The following is a post from Jenna Smith. Consideration was received for the editing and publishing of this post.
There are two basic camps when it comes to credit repair: those who insist that it can be done relatively quickly if you just follow specific steps and those who insist that it can take months or even years to truly improve your score and history. They are both right. Confused about how two opposing ideas can both be right?
Fast and Slow at the Same Time? What?
Here is the truth about your credit: a variety of criteria are used to evaluate your credit worthiness. Some of those things can be changed relatively quickly (within thirty days or so) and others take more time. For example: fixing mistakes can be done in a few minutes and those changes are applied to your report within a month. Disputing debts on your report takes a little longer. Building up a lengthy history of steady debt management can take years.
So where does that leave you?
“Just keep in mind that there are no magic fixes in the credit world,” Lexington Law reminds us. “Credit repair done right takes patience, persistence, and an understanding of how your credit score is calculated.”
So if you are like most busy parents, the first thing you need to do is figure out where to start. That sounds redundant but you would be surprised at how many people decide that the first thing they need to do, when they want to get their credit under control, is start calling their credit card companies and begging for lower interest rates or raised limits. This is not your starting point.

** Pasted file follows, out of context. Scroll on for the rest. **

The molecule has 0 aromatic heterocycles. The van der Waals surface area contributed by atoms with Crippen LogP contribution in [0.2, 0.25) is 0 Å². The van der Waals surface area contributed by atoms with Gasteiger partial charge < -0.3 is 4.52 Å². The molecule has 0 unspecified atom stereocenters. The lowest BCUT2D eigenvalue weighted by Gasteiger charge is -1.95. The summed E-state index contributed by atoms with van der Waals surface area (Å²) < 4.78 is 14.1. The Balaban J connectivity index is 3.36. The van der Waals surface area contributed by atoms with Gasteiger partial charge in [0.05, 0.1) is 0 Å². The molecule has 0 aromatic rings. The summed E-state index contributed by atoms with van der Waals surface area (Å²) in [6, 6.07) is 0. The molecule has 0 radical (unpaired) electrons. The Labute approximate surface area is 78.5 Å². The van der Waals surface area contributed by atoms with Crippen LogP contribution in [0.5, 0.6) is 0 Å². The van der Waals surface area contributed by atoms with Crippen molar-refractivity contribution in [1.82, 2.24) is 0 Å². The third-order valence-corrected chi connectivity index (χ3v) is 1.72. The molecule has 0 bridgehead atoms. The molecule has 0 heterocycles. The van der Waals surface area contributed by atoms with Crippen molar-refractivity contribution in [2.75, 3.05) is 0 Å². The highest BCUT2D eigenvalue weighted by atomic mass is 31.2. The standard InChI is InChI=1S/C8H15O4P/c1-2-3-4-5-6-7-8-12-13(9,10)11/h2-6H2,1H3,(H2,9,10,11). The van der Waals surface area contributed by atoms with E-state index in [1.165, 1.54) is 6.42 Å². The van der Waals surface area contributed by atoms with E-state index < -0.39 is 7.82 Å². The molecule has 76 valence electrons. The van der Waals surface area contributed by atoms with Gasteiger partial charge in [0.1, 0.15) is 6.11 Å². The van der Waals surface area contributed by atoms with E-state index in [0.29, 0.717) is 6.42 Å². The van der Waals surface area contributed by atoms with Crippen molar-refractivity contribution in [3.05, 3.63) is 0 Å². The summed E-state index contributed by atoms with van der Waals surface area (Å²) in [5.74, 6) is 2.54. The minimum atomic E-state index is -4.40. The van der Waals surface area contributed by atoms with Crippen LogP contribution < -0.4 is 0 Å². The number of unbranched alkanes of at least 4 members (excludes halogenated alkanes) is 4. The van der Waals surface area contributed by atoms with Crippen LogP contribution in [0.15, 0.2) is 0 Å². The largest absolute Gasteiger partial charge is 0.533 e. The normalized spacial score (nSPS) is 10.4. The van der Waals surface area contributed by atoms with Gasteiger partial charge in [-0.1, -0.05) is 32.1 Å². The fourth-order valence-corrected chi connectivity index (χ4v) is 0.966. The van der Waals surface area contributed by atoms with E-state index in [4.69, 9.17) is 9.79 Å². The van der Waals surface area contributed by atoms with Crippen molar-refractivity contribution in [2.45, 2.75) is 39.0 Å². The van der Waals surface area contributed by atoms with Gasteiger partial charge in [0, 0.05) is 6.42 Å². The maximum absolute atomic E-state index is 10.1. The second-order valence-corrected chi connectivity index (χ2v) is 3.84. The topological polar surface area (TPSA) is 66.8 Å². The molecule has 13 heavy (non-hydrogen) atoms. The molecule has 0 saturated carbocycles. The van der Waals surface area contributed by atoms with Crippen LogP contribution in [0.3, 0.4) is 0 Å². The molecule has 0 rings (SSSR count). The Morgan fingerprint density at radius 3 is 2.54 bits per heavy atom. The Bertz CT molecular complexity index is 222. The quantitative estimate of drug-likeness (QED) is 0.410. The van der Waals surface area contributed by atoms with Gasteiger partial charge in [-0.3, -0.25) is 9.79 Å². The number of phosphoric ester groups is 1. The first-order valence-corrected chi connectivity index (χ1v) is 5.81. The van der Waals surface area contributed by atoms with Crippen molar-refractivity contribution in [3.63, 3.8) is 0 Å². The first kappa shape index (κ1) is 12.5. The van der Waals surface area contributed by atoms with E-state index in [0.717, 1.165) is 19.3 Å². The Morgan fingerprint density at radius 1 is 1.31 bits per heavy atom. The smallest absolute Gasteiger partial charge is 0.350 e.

Your starting point is getting a copy of your credit report and seeing exactly what is on it.
To do this, you need to officially request your report from each of the three major credit reporting agencies: TransUnion, Equifax and Experian. You’re allowed to get one free copy of your report every twelve months. It’s possible to make these requests to each agency individually, but you’ll save time if you use AnnualCreditReport.com. It’s linked to all three agencies and makes it easy for you to toggle between them as you request, download and examine your reports.
Understand that you are not going to be given your current credit score along with these reports. The major agencies charge for that. Typically the fee is relatively low, but make sure you understand what you’re buying before you click “pay now.” You don’t want to accidentally sign up for a year of credit monitoring.
That’s a lot of information! What do I do once I have it?
There are two courses you can take once you are ready to get serious about your credit repair. You can make time to work on your reports every night—time for reporting errors, sending verification letters, etc. Or, if like most busy parents, you’re already operating on a time deficit each day, you can hire someone to work on your credit repair for you.
Finding someone to take on this duty is going to be difficult. There are dozens of companies that promise you a quick or even an overnight fix. It is important not to be taken in by these “too good to be true” offers. A good credit repair agency can help you fix errors, reduce debt and improve your credit report over time, not overnight.
There are, of course, other details that demand your attention. For example: should you settle some debts? Should you consolidate debts? For now, though, focus on what you can do and then take each next step as it comes. You can set up your next bill payments today (even minimum due payments are better than skipping). You can start putting together a household budget. You can research bill payment services so that you don’t have to worry about forgetting due dates. Once you start looking, you’ll be amazed at how much work you can do right now to help get your credit history in better shape for the future.